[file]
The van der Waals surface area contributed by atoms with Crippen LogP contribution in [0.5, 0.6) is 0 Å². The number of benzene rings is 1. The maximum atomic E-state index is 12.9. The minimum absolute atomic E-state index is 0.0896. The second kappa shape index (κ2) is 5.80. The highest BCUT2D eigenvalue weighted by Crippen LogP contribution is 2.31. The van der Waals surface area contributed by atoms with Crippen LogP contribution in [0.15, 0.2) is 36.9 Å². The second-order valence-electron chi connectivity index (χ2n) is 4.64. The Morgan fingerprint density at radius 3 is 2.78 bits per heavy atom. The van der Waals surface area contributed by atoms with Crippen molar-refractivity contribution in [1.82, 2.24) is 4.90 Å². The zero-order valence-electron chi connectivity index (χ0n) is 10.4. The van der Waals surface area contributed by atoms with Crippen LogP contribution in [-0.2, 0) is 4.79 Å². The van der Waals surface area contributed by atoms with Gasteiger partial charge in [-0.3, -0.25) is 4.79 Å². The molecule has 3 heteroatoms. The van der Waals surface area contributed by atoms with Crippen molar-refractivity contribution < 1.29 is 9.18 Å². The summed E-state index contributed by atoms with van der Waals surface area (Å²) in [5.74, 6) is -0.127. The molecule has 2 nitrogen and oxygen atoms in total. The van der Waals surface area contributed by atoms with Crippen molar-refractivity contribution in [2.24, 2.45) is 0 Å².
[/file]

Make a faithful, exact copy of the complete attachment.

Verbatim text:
The van der Waals surface area contributed by atoms with Crippen LogP contribution in [0.5, 0.6) is 0 Å². The number of benzene rings is 1. The maximum atomic E-state index is 12.9. The minimum absolute atomic E-state index is 0.0896. The second kappa shape index (κ2) is 5.80. The highest BCUT2D eigenvalue weighted by Crippen LogP contribution is 2.31. The van der Waals surface area contributed by atoms with Crippen LogP contribution in [0.15, 0.2) is 36.9 Å². The second-order valence-electron chi connectivity index (χ2n) is 4.64. The Morgan fingerprint density at radius 3 is 2.78 bits per heavy atom. The van der Waals surface area contributed by atoms with Crippen molar-refractivity contribution in [1.82, 2.24) is 4.90 Å². The zero-order valence-electron chi connectivity index (χ0n) is 10.4. The van der Waals surface area contributed by atoms with Crippen LogP contribution in [-0.2, 0) is 4.79 Å². The van der Waals surface area contributed by atoms with Gasteiger partial charge in [-0.3, -0.25) is 4.79 Å². The molecule has 3 heteroatoms. The van der Waals surface area contributed by atoms with Crippen molar-refractivity contribution < 1.29 is 9.18 Å². The summed E-state index contributed by atoms with van der Waals surface area (Å²) in [5.74, 6) is -0.127. The molecule has 2 nitrogen and oxygen atoms in total. The van der Waals surface area contributed by atoms with Crippen molar-refractivity contribution in [2.24, 2.45) is 0 Å².